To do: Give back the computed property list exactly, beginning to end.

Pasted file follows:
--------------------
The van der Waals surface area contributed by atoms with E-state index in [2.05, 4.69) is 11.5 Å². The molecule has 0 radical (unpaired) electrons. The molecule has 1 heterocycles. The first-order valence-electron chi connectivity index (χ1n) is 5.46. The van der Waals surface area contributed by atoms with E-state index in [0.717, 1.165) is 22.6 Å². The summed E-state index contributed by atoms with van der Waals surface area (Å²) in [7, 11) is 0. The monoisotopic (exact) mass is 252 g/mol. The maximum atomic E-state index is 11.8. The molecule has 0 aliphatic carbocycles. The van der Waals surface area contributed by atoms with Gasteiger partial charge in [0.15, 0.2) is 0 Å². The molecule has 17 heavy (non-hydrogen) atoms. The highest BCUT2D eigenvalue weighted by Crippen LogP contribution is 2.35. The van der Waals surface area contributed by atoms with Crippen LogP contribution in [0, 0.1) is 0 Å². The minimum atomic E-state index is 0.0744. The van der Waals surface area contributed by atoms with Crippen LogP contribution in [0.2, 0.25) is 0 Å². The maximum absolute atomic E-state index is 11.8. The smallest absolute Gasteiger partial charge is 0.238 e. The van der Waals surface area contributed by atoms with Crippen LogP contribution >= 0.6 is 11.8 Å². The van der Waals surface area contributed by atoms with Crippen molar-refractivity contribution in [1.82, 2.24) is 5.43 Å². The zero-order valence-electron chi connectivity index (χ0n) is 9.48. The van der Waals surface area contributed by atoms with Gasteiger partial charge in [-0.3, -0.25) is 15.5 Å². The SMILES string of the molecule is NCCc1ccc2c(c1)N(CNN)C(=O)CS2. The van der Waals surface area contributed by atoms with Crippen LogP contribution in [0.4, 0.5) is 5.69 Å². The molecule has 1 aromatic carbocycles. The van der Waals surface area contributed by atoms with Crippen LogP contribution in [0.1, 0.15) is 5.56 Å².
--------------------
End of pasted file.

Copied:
The van der Waals surface area contributed by atoms with E-state index in [2.05, 4.69) is 11.5 Å². The molecule has 0 radical (unpaired) electrons. The molecule has 1 heterocycles. The first-order valence-electron chi connectivity index (χ1n) is 5.46. The van der Waals surface area contributed by atoms with E-state index in [0.717, 1.165) is 22.6 Å². The summed E-state index contributed by atoms with van der Waals surface area (Å²) in [7, 11) is 0. The monoisotopic (exact) mass is 252 g/mol. The maximum atomic E-state index is 11.8. The molecule has 0 aliphatic carbocycles. The van der Waals surface area contributed by atoms with Gasteiger partial charge in [0.15, 0.2) is 0 Å². The molecule has 17 heavy (non-hydrogen) atoms. The highest BCUT2D eigenvalue weighted by Crippen LogP contribution is 2.35. The van der Waals surface area contributed by atoms with Crippen LogP contribution in [0, 0.1) is 0 Å². The minimum atomic E-state index is 0.0744. The van der Waals surface area contributed by atoms with Crippen LogP contribution in [0.2, 0.25) is 0 Å². The maximum absolute atomic E-state index is 11.8. The smallest absolute Gasteiger partial charge is 0.238 e. The van der Waals surface area contributed by atoms with Crippen LogP contribution >= 0.6 is 11.8 Å². The van der Waals surface area contributed by atoms with Crippen molar-refractivity contribution in [1.82, 2.24) is 5.43 Å². The zero-order valence-electron chi connectivity index (χ0n) is 9.48. The van der Waals surface area contributed by atoms with Gasteiger partial charge in [-0.3, -0.25) is 15.5 Å². The SMILES string of the molecule is NCCc1ccc2c(c1)N(CNN)C(=O)CS2. The van der Waals surface area contributed by atoms with Crippen LogP contribution in [0.4, 0.5) is 5.69 Å². The molecule has 1 aromatic carbocycles. The van der Waals surface area contributed by atoms with Crippen LogP contribution in [0.1, 0.15) is 5.56 Å².